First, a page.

An interest in medical history prompted Bethany to undertake a uniquely interdisciplinary internship at the Children’s Hospital at Westmead (CHW) as part of her Master of Museum and Heritage Studies.
While working with the hospital’s Heritage Committee – including Dr Megan Phelps from the University of Sydney Children’s Hospital at Westmead Clinical School – to preserve and protect records for posterity, Bethany uncovered evidence of an important first in Australia’s paediatric healthcare.
What she found "sitting in an envelope in the back of a safe" was a record of the first use of penicillin being used to treat an Australian civilian in 1943 – a year earlier than historians previously claimed.
"Records from the Australian War Memorial state the first use of penicillin by Australians was as a wartime drug to treat soldiers serving in Papua New Guinea in 1944," Bethany says. "The use of penicillin during the war, and Australian pharmacologist Howard Florey’s role in the development of penicillin in England, are generally believed to be the catalysts for the Australian government investing in penicillin."
However, the documents unearthed by Bethany during her internship provided an alternative timeline.
The ‘Penicillin Papers’ show a six-year-old child had been admitted to the CHW – then known as the Royal Alexandra Hospital for Children – with pneumococcal meningitis and was not responding to usual treatments, so his doctors reached out to their counterparts in the US for help.
"Penicillin was slowly introduced in the United States in 1943, though limited amounts were being produced," Bethany says.
Despite the shortage, the papers show a small batch of penicillin was shipped in dry ice from the US to Sydney, via Brisbane, on a bomber plane.
The drug provided immediate benefit: "his chart fell immediately from 105 degrees to 96 degrees in 24 hours, and doctors noted that "the child's general condition improved amazingly".
However, "the papers show boy's symptoms returned after a week and a second request for penicillin was made," Bethany says.
As penicillin stocks were in "meagre supply", the US provided a second medication, that of anti-pneumococcal serum which was given along with another round of Sulphadiazine treatment. After a long three months of treatment, the boy was discharged from Hospital on 4 August 1953 "completely cured".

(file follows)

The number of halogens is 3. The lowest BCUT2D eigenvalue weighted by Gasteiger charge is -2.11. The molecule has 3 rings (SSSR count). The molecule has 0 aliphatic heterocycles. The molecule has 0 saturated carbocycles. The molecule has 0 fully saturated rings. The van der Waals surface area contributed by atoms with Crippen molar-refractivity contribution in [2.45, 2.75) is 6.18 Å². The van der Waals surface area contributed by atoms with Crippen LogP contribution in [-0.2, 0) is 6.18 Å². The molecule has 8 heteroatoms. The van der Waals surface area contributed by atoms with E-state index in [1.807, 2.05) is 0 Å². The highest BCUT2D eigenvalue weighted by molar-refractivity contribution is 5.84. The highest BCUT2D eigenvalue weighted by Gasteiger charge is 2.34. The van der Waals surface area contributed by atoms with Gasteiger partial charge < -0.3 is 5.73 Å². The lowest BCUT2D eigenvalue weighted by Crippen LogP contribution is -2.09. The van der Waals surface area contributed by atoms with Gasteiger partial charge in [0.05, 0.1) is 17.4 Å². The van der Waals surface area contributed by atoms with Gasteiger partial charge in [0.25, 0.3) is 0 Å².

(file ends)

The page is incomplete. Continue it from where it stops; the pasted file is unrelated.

Bethany says the Penicillin Papers contained enthusiastic recommendations from doctors in the United States and Australia, arguing the success of their treatment of the boy proved they should start growing the mould in Australia.
"According to the Penicillin Papers, it can now more accurately be said that it was this case that became the catalyst for the introduction of penicillin in Australia," she says.
In spite of its significant historical impact the success story was deliberately kept secret, Bethany says.
"The papers show doctors requested a censure as they would be unable to treat other patients with their limited supply of penicillin," she says.
The only mysteries remaining were why the doctors chose to treat this particular child with penicillin and whether he was still alive.
"He certainly wasn’t the only child at the time who had been diagnosed with pneumococcal meningitis – but unfortunately initial letters from the doctors requesting the penicillin from their US counterparts weren't found in the Penicillin Papers," Bethany says.
Bethany assembled a rough timeline: "I realised that if the boy was six years old in 1943 he would now be in his early eighties and could very well still be alive – I decided I wanted to try and track him down."
Bethany tracked the boy down, with the help of hospital staff and resources. She found Peter Harrison, an 82-year old father of three, in Tamworth. Their meeting was recorded by ABC’s current affairs program 7.30 and shed light on the mystery of why Peter was treated with penicillin.
"Since meeting Peter, he has confirmed his father was a senior sergeant in the Australian Royal Navy and very capable of pulling strings. It is very possible Peter was just fortunate his dad held such a high rank in the navy," Bethany says.
"Of course, the fact that many of the doctors and hospital staff may have come across penicillin whilst on war service could have also been a contributor."
It’s an incredible story and one that Bethany isn’t finished telling. She recently completed her Master of Museum and Heritage Studies and says the Children’s Hospital at Westmead has applied for a heritage grant that, if successful, will help her to continue her research.
"The Children's Hospital at Westmead might not seem like the obvious choice for a museum and heritage studies internship," Bethany says, "But I can honestly say I am so lucky to have had this experience and the opportunity to use my skills in collection management, cataloguing and heritage management in such a unique and historically important context.".
Bethany's supervisor at the CHW, Carole Best, says the placement was pivotal in the discovery of the Penicillin Papers: "Because everyone on the Heritage Committee has other jobs to do, having a student arrive on our doorstep ready with an agreed project meant we needed to reprioritise our other responsibilities to accommodate her needs.
"We wanted to provide Bethany with a legitimate experience and use her skills to our advantage, so we were committed to exploring the contents of the archive in detail. Without Bethany, the Penicillin Papers would still be unread inside a dark safe."
Read more about the Penicillin Papers on the Sydney Children's Hospitals Network website.